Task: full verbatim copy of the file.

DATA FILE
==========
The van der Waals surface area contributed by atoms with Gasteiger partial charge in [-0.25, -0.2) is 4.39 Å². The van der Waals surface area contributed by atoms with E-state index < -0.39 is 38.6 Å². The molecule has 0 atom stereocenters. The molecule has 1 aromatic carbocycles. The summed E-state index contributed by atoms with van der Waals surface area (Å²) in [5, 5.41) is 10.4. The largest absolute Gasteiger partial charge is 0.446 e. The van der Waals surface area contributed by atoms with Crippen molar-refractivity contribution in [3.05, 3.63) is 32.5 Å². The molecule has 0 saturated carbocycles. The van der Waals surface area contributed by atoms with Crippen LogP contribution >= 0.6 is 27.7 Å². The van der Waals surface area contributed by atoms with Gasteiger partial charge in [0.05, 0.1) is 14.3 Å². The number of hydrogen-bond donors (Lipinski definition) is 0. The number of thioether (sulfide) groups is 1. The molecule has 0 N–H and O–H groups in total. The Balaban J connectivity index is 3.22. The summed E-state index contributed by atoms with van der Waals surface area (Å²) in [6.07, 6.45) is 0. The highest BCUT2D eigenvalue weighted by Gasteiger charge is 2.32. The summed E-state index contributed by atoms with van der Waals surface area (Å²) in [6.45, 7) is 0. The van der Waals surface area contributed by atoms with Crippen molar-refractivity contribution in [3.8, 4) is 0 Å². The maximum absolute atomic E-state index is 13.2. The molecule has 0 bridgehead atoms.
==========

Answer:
The van der Waals surface area contributed by atoms with Gasteiger partial charge in [-0.25, -0.2) is 4.39 Å². The van der Waals surface area contributed by atoms with E-state index < -0.39 is 38.6 Å². The molecule has 0 atom stereocenters. The molecule has 1 aromatic carbocycles. The summed E-state index contributed by atoms with van der Waals surface area (Å²) in [5, 5.41) is 10.4. The largest absolute Gasteiger partial charge is 0.446 e. The van der Waals surface area contributed by atoms with Crippen molar-refractivity contribution in [3.05, 3.63) is 32.5 Å². The molecule has 0 saturated carbocycles. The van der Waals surface area contributed by atoms with Crippen LogP contribution >= 0.6 is 27.7 Å². The van der Waals surface area contributed by atoms with Gasteiger partial charge in [0.05, 0.1) is 14.3 Å². The number of hydrogen-bond donors (Lipinski definition) is 0. The number of thioether (sulfide) groups is 1. The molecule has 0 N–H and O–H groups in total. The Balaban J connectivity index is 3.22. The summed E-state index contributed by atoms with van der Waals surface area (Å²) in [6.07, 6.45) is 0. The highest BCUT2D eigenvalue weighted by Gasteiger charge is 2.32. The summed E-state index contributed by atoms with van der Waals surface area (Å²) in [6.45, 7) is 0. The van der Waals surface area contributed by atoms with Crippen molar-refractivity contribution in [3.8, 4) is 0 Å². The maximum absolute atomic E-state index is 13.2. The molecule has 0 bridgehead atoms.